Commemorations of the 70th anniversary of the end of World War II have again reminded the world of the extraordinary progress East Asia has made since 1945. Astute observers have also noted the critical role that the U.S.-Japan alliance played in providing the stability necessary for the region to prosper throughout the second half of
Europe faces multiples crises, from the dramatic influx of immigrants on its southern shores to the continuing Greek financial tragedy. Add the crisis in Ukraine and ISIS’s new order in the Middle East and Europe’s relative inertia in Asia becomes understandable. Nonetheless, it is in this climate that Japan would like more from leading European
Japan is a place where change takes time. When work first took me there in the 1980s, I came across the suggestion that the way to learn perseverance was to sit on a rock for three years. Afterwards, so said the proverb, you would be able to warm the coldest stone. Luckily, I was provided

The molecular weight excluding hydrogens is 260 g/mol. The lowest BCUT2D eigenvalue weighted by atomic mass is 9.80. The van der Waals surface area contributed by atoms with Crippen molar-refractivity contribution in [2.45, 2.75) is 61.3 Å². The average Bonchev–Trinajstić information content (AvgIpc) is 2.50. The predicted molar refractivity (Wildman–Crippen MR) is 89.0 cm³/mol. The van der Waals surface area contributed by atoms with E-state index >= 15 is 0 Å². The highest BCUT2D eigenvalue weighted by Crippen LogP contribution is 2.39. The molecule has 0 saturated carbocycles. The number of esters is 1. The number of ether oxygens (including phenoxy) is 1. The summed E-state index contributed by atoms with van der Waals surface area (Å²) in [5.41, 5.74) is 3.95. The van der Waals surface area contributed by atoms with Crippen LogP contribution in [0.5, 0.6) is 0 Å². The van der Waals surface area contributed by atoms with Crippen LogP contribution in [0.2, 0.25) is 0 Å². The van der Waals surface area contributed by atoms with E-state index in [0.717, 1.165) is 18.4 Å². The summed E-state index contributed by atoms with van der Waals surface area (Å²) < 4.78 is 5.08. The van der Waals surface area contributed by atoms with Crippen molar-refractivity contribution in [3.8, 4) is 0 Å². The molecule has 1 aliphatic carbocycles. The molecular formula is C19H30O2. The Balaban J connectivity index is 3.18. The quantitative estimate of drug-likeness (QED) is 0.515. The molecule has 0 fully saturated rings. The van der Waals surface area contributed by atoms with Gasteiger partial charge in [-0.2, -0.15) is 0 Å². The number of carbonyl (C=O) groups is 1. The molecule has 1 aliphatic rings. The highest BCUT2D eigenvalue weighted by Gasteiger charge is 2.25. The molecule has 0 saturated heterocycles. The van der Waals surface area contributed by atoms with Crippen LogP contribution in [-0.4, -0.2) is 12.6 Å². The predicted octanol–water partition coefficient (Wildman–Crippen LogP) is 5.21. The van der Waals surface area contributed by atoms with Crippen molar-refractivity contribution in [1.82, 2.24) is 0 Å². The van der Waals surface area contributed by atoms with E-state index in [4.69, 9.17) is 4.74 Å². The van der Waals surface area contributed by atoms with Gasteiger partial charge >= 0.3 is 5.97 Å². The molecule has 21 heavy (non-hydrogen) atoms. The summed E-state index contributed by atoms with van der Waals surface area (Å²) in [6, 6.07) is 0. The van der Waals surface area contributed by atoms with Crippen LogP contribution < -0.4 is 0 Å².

I met Paul Sheard, chief global economist and head of global economics and research at Standard & Poor’s, a few years ago at a U.S.-Japan financial forum sponsored by Harvard Law School. Later we met again in New York and had a pleasant lunch together. Paul is tall, sturdily built Australian whom I could imagine
Japan and South Korea must put aside historical differences in order to advance shared values and common security challenges.